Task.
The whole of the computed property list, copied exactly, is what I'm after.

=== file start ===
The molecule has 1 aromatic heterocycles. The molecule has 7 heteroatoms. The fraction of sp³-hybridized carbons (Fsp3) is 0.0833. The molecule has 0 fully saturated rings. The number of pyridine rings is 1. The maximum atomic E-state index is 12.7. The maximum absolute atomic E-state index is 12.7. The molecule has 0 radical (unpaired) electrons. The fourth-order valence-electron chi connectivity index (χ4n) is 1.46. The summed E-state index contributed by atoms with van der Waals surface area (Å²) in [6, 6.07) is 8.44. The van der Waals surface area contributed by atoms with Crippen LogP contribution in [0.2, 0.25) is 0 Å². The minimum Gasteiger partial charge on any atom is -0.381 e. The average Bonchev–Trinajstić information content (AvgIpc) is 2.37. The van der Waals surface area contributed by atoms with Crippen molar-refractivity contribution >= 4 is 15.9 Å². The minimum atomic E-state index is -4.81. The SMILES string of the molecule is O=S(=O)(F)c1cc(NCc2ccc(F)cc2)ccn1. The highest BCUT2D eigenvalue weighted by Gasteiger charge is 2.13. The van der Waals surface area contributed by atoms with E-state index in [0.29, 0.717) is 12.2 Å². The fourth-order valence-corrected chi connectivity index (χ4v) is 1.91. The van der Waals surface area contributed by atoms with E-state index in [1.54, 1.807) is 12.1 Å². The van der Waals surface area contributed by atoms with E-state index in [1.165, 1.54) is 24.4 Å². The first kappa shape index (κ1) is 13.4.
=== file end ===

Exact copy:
The molecule has 1 aromatic heterocycles. The molecule has 7 heteroatoms. The fraction of sp³-hybridized carbons (Fsp3) is 0.0833. The molecule has 0 fully saturated rings. The number of pyridine rings is 1. The maximum atomic E-state index is 12.7. The maximum absolute atomic E-state index is 12.7. The molecule has 0 radical (unpaired) electrons. The fourth-order valence-electron chi connectivity index (χ4n) is 1.46. The summed E-state index contributed by atoms with van der Waals surface area (Å²) in [6, 6.07) is 8.44. The van der Waals surface area contributed by atoms with Crippen LogP contribution in [0.2, 0.25) is 0 Å². The minimum Gasteiger partial charge on any atom is -0.381 e. The average Bonchev–Trinajstić information content (AvgIpc) is 2.37. The van der Waals surface area contributed by atoms with Crippen molar-refractivity contribution >= 4 is 15.9 Å². The minimum atomic E-state index is -4.81. The SMILES string of the molecule is O=S(=O)(F)c1cc(NCc2ccc(F)cc2)ccn1. The highest BCUT2D eigenvalue weighted by Gasteiger charge is 2.13. The van der Waals surface area contributed by atoms with E-state index in [0.29, 0.717) is 12.2 Å². The fourth-order valence-corrected chi connectivity index (χ4v) is 1.91. The van der Waals surface area contributed by atoms with E-state index in [1.54, 1.807) is 12.1 Å². The van der Waals surface area contributed by atoms with E-state index in [1.165, 1.54) is 24.4 Å². The first kappa shape index (κ1) is 13.4.